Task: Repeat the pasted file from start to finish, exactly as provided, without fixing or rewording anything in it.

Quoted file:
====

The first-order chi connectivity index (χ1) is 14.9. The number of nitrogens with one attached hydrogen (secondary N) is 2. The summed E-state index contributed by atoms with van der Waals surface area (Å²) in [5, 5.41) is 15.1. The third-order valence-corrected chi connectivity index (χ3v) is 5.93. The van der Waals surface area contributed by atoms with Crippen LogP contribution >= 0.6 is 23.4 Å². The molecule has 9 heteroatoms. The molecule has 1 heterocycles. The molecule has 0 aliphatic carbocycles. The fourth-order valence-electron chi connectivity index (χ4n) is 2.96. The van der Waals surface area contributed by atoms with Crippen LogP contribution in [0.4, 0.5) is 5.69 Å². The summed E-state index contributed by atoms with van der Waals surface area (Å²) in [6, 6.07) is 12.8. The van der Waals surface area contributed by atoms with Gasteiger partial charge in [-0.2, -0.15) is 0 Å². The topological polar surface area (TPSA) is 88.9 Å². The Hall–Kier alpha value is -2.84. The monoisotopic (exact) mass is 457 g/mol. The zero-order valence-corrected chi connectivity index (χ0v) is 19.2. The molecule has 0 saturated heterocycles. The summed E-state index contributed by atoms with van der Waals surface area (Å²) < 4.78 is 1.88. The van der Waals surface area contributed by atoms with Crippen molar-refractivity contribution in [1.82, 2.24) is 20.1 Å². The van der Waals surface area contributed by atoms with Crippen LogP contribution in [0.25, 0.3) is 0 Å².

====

The first-order chi connectivity index (χ1) is 14.9. The number of nitrogens with one attached hydrogen (secondary N) is 2. The summed E-state index contributed by atoms with van der Waals surface area (Å²) in [5, 5.41) is 15.1. The third-order valence-corrected chi connectivity index (χ3v) is 5.93. The van der Waals surface area contributed by atoms with Crippen LogP contribution >= 0.6 is 23.4 Å². The molecule has 9 heteroatoms. The molecule has 1 heterocycles. The molecule has 0 aliphatic carbocycles. The fourth-order valence-electron chi connectivity index (χ4n) is 2.96. The van der Waals surface area contributed by atoms with Crippen LogP contribution in [0.4, 0.5) is 5.69 Å². The summed E-state index contributed by atoms with van der Waals surface area (Å²) in [6, 6.07) is 12.8. The van der Waals surface area contributed by atoms with Gasteiger partial charge in [-0.2, -0.15) is 0 Å². The topological polar surface area (TPSA) is 88.9 Å². The Hall–Kier alpha value is -2.84. The monoisotopic (exact) mass is 457 g/mol. The zero-order valence-corrected chi connectivity index (χ0v) is 19.2. The molecule has 0 saturated heterocycles. The summed E-state index contributed by atoms with van der Waals surface area (Å²) < 4.78 is 1.88. The van der Waals surface area contributed by atoms with Crippen molar-refractivity contribution in [1.82, 2.24) is 20.1 Å². The van der Waals surface area contributed by atoms with Crippen LogP contribution in [0.25, 0.3) is 0 Å².